2. I can relate to that.
    Not now really, but certainly in the past.
    I know my recovery the opportunities that came to me, I questioned and worried over and only in reflection did I realise I was feeling those things to sabotage myself and me moving forward.
    The fact you got up, went and actually enjoyed the experience is amazing <3

  3. Thanks, Andy. Your writings are quite wonderful, and I am glad that you are here with all of us, sometimes struggling, sometimes with a sense of mastery, sometimes with a sense of defeat and powerlessness.....but you are here and we are here...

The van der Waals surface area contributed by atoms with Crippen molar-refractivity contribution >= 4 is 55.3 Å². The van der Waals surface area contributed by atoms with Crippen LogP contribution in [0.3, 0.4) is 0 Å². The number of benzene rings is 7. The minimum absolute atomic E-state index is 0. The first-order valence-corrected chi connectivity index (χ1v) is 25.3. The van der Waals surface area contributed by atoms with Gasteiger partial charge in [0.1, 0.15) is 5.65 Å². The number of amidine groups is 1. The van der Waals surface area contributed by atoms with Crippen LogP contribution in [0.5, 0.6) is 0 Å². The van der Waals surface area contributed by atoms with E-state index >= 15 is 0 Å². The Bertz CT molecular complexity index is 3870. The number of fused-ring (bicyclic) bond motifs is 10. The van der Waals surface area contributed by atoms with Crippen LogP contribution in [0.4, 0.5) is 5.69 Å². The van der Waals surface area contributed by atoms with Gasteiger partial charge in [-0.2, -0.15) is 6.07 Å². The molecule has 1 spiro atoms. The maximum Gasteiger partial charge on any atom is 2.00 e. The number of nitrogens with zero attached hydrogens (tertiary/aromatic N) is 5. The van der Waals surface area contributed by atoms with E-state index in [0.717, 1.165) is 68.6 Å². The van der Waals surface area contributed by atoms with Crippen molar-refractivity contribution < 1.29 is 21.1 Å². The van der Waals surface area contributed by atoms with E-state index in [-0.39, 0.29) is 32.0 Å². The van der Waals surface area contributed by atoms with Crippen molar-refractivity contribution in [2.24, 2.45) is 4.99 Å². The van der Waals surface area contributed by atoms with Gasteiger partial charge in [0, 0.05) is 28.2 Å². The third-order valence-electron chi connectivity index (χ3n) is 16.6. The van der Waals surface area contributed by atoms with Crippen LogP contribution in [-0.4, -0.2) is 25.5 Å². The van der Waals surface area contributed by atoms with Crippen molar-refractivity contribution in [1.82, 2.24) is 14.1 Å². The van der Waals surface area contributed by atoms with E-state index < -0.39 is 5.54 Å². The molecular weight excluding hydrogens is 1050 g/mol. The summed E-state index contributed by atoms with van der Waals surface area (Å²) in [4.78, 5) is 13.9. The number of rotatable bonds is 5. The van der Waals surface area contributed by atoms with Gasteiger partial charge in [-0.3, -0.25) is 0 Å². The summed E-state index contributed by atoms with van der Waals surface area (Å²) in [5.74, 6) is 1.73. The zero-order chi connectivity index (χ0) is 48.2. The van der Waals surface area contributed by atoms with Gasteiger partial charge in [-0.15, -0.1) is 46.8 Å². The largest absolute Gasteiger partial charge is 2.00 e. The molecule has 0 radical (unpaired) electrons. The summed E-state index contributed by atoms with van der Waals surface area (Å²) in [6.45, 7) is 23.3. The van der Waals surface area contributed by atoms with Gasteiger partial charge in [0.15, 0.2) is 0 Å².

It has taken me decades to emerge from the chaos in my life. But that is okay, really okay. I have lived with depression and hopelessness since I was a very young child.
    It has taken me a very long time to make sense of the world. But, I find, in this last year or so, I am learning, no, I am teaching myself, many lessons about how to live.
    DBT brought me to learn about BREATHING. Simple breath in, breath out. It is a tool that we all carry with us, anywhere we are.
    When I am most anxious, most troubled, most unable to see an answer, I go to my breath.
    Also, learning, from DBT, to realize that thoughts come and go, and often I place them on "a leaf, in a pleasant stream...." and see them move on and move on. When they return, and they *will* return, I place them on the stream, again, and again.
    I am grateful for my life - for all of it, the good, the bad, the in-between.
    Blessings, All.